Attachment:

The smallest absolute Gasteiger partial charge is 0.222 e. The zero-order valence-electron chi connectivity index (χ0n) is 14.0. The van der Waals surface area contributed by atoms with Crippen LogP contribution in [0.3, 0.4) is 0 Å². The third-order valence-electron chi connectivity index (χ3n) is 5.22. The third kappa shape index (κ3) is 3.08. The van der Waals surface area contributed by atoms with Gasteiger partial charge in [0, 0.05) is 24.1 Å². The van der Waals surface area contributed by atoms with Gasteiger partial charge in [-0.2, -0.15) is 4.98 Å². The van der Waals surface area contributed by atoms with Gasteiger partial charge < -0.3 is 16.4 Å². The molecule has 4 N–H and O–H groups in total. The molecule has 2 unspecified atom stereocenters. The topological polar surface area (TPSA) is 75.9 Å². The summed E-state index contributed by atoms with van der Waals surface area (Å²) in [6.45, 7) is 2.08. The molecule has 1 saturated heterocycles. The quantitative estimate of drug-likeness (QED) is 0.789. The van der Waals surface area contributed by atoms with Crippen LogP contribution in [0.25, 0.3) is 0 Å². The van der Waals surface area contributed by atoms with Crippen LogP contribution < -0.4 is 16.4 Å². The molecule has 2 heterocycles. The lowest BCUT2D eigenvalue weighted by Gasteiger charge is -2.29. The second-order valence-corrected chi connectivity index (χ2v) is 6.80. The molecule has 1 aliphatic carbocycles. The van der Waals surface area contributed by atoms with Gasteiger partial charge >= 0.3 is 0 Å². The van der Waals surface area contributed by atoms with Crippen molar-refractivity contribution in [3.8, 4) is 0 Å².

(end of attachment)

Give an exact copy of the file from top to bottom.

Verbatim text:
The smallest absolute Gasteiger partial charge is 0.222 e. The zero-order valence-electron chi connectivity index (χ0n) is 14.0. The van der Waals surface area contributed by atoms with Crippen LogP contribution in [0.3, 0.4) is 0 Å². The third-order valence-electron chi connectivity index (χ3n) is 5.22. The third kappa shape index (κ3) is 3.08. The van der Waals surface area contributed by atoms with Gasteiger partial charge in [0, 0.05) is 24.1 Å². The van der Waals surface area contributed by atoms with Gasteiger partial charge in [-0.2, -0.15) is 4.98 Å². The van der Waals surface area contributed by atoms with Gasteiger partial charge < -0.3 is 16.4 Å². The molecule has 4 N–H and O–H groups in total. The molecule has 2 unspecified atom stereocenters. The topological polar surface area (TPSA) is 75.9 Å². The summed E-state index contributed by atoms with van der Waals surface area (Å²) in [6.45, 7) is 2.08. The molecule has 1 saturated heterocycles. The quantitative estimate of drug-likeness (QED) is 0.789. The van der Waals surface area contributed by atoms with Crippen LogP contribution in [0.25, 0.3) is 0 Å². The van der Waals surface area contributed by atoms with Crippen LogP contribution < -0.4 is 16.4 Å². The molecule has 2 heterocycles. The lowest BCUT2D eigenvalue weighted by Gasteiger charge is -2.29. The second-order valence-corrected chi connectivity index (χ2v) is 6.80. The molecule has 1 aliphatic carbocycles. The van der Waals surface area contributed by atoms with Gasteiger partial charge >= 0.3 is 0 Å². The van der Waals surface area contributed by atoms with Crippen molar-refractivity contribution in [3.8, 4) is 0 Å².